Friday, January 08, 2010

Therese Chapter 1: Plain Sewing

Where better to start than with plain sewing. Therese begins with a kind of apologia for hand sewing, acknowledging that the machine so often takes the place of the hand in sewing, but "in whatever circumstances of fortune one may be placed, the ability to sew well will always be useful."

You just know there is more to plain sewing than meets the eye. Right at the top of this chapter is a picture of a strip worked in running, herringbone and buttonhole stitches. This would hardly be called utilitarian, despite the simplicity of the stitches.

Therese has some useful tips in the first chapter, and some not so useful tips. Perhaps the least useful is the advice to those with damp sweaty hands. She advises those unfortunates to keep a small box of asbestos powder handy, and occasionally dip their fingers into it.

The more useful tips involve posture while sewing. "No kind of plain sewing or embroidery compels one to adopt an awkward attitude."
One must avoid ungraceful and unhealthy positions. One must keep one's work at a height that will render it unnecessary to lower the head, which should be held as straight as possible and at most only slightly bent forward. Perhaps I should modify my twisted posture, curling up on the sofa with legs tucked under, watching TV and sewing at the same time.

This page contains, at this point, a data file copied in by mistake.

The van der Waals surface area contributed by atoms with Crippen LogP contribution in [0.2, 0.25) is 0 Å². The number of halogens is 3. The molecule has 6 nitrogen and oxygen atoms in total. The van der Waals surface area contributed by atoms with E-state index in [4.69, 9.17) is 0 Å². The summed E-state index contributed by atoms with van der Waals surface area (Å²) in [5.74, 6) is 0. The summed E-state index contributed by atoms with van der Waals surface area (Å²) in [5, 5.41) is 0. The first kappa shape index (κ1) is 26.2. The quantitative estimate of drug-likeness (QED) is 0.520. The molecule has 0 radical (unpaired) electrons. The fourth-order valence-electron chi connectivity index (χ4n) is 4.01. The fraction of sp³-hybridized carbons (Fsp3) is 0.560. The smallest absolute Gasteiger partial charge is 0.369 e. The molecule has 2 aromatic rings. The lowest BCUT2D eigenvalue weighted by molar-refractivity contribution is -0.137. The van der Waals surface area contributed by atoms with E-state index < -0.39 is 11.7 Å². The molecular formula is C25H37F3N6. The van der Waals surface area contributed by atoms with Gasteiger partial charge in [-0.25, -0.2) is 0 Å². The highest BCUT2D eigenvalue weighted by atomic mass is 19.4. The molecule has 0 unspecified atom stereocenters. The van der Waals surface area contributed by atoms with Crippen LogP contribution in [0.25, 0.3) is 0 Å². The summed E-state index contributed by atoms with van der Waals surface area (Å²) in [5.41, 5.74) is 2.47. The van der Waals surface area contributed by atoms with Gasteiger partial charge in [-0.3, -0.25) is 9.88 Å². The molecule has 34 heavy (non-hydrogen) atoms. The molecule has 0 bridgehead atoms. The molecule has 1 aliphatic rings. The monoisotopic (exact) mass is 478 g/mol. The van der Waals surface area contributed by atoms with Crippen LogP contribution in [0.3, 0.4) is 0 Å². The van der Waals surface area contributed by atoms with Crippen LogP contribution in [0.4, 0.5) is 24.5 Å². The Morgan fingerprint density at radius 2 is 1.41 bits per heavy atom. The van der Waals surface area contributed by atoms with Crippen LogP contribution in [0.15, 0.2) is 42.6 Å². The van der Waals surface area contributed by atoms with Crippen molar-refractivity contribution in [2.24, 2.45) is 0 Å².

Who would think that there are so many different kinds of stitches and seams? She covers them all: flat seams, seam stitch, dressmaking seam, antique, openwork, double or french seam, open hemmed double seam, herringboning, whipping, scalloped gathers. She moves through gathering and smocking (remember we are still under plain sewing), how to sew on tape loops, rounded cords, piping, binding with braid or galoon, and ornamental stitches for underlinens.

As a child I dreamed of coloured underlinens decorated with ribbons inserted using the openwork seam, ornamented with coral stitch, single or double feather stitch, or Russian stitch with interlaced stitches. I wondered what galoon was, and where I could get it. I dreamed of little frocks with smocking, even though I was never the little frock kinda girl. The possibilities seemed endless as I browsed the pictures of delicate disembodied hands with needle and thread, working the stitches.

Coming back from dreamland, the section on how to sew on buttons and how to sew buttonholes is really useful. I refer to this often, as I mostly still work buttonholes by hand even though I know how to do it with my sewing machine. It gives me inordinate pleasure to do them by hand. Buttonhole stitch makes a little knot of each stitch around the edge of the buttonhole.

Plain sewing is so much more than a simple running stitch. This chapter alone earns the Encyclopedia its place on my bookshelf.

Assignment from Chapter 1:

Find out what galoon is, and make something with it.


  1. ooh, I'm looking forward to your project! From some very brief Googling, galoon seems to be some form of lace trimming, but I could find no pictures and Wikipedia is sadly lacking in this area....

  2. I do buttonholes on the machine (the new machine makes them quite magically). One thing I still do by hand is make little reinforced loops out of thread for buttonholes on an edge-to-edge opening. My mother taught me how to do these and I've never forgotten. It's a kind of crochet technique, with sewing thread and a needle. I wonder if Therese covers those?